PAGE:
The Massachusetts Institute of Technology found that 40 percent of municipalities included in a research set have programs aimed at diversion of food material. And those cities are not all in regions considered hotbeds of environmentalism.
The findings come from a study titled “Patterns in municipal food scrap programming in mid-sized U.S. cities” that is being published this fall.
The research project examined 115 cities across the country, and determined that 46 of them have some sort of food scrap recycling program in place. That doesn’t mean each of those communities collects food materials, as the study defined a “program” as including educational programs and support for home composting in addition to drop-off facilities and curbside collection of food waste.
Curbside collection of food scraps was present in 18 percent of the surveyed cities.
Nonetheless, the finding that 40 percent of studied cities were looking to increase food scrap diversion helps to quantify the growing interest in capturing that segment of the waste stream.
The study also yielded some surprising results about the characteristics of communities active in this area.
Often, food scrap diversion programs are considered a luxury a community can implement only after it has developed strong programs targeting other materials.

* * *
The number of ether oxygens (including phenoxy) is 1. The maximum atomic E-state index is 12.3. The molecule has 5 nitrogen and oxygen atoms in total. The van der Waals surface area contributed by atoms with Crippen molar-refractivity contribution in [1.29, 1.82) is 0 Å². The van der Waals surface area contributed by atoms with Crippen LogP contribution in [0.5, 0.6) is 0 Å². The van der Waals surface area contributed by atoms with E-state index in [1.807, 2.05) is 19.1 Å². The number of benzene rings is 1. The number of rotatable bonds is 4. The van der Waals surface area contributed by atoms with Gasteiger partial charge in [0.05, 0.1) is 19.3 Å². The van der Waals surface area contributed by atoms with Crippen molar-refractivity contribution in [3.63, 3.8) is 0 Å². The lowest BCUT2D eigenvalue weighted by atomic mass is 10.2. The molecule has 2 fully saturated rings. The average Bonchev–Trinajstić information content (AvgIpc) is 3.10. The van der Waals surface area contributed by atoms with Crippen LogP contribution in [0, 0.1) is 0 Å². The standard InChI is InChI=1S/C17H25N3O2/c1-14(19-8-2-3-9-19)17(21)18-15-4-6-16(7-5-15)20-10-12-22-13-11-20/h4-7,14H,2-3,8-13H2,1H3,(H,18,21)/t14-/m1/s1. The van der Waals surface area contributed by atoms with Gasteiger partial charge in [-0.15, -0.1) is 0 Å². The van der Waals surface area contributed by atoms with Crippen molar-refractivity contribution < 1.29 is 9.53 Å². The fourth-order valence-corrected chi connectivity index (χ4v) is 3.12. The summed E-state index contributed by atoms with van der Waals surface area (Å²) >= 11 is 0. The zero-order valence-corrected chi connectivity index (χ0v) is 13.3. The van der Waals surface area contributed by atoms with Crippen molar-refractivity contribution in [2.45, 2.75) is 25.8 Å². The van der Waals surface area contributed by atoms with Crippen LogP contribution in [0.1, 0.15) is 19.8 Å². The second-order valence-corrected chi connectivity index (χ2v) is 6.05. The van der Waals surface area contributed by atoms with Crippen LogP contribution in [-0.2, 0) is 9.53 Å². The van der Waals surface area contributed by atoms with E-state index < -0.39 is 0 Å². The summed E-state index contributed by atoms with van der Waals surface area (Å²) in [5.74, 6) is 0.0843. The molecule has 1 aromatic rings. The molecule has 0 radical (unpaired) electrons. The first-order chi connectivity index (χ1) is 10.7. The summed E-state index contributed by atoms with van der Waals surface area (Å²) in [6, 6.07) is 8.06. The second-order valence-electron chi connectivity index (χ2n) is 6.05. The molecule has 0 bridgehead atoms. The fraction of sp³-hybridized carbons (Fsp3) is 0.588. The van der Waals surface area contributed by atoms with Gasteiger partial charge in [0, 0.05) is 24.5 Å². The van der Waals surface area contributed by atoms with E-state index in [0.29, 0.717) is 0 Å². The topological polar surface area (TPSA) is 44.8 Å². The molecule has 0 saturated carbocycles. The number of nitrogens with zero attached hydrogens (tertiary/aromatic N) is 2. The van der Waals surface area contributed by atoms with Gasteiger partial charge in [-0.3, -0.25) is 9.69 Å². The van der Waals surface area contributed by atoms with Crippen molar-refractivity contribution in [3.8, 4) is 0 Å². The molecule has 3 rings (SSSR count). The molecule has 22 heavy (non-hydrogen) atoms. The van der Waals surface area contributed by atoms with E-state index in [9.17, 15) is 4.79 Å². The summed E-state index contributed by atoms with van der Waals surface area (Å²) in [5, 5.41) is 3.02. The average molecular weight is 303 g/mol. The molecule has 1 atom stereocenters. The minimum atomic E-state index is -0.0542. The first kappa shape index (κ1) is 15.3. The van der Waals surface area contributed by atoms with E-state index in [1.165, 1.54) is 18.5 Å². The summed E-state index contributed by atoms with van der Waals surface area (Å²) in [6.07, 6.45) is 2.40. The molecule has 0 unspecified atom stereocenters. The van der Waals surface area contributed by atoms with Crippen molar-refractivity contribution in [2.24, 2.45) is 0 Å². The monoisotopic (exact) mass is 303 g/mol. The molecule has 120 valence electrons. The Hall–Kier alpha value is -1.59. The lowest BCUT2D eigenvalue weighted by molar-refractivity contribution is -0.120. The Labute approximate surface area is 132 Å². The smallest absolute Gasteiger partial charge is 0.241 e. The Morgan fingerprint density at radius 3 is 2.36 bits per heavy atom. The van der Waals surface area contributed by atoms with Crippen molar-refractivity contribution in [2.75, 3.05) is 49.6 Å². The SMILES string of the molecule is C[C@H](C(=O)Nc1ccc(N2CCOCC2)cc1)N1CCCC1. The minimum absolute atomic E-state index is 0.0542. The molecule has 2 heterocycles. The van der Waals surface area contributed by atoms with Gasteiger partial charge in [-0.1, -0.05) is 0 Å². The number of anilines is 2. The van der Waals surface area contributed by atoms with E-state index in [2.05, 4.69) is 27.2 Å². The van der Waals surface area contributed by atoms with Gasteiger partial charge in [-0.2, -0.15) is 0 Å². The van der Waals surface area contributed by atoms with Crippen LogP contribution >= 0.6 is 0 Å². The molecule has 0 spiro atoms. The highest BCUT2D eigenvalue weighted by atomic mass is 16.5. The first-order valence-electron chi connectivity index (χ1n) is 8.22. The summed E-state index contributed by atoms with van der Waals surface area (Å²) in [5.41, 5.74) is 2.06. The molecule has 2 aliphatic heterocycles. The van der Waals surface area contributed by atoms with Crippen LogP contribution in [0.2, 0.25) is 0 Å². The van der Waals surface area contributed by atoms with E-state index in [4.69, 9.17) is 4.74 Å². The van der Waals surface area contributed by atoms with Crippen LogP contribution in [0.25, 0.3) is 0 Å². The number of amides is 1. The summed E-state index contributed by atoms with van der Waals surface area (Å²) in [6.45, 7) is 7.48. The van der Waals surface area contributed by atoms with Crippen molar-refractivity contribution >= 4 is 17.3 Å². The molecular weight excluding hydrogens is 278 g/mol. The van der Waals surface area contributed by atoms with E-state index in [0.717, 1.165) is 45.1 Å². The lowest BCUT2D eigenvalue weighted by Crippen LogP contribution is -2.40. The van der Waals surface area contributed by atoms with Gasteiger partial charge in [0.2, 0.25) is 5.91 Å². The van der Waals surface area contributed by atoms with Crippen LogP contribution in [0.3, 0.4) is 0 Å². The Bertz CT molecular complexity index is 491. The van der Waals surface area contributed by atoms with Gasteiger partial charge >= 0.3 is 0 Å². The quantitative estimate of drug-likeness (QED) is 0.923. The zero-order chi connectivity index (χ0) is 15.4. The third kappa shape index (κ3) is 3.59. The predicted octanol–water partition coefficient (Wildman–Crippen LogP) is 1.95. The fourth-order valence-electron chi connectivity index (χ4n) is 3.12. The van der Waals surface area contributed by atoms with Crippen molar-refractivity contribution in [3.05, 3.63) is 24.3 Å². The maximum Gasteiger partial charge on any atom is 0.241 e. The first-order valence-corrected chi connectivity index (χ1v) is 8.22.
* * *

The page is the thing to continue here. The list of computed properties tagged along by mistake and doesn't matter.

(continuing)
But researchers noted that even communities without strong traditional recycling programs were found in many cases to have food scrap collection efforts in place. In the southern U.S., more than 35 percent of the cities surveyed had an active food scrap program.
“The places deploying food-scrap recycling programs are located throughout the country, not just in well-off coastal areas with popular environmental movements,” an MIT news report summarized.
Along similar lines, the study found that socioeconomic factors, including income level, had a “negligible correlation with a place’s tendency to adopt food-scrap recycling.”
So which factors are associated with communities that have launched food scrap programs? For one, many also utilize pay-as-you-throw systems, according to the study. These programs naturally encourage residents to think more about their disposal habits, making them a good precursor to targeting new materials for diversion.
Greater population density was also found to correlate with higher frequency of curbside food scrap collection, though population density did not prove to be a reliable indicator of the likelihood of other food scrap initiatives.
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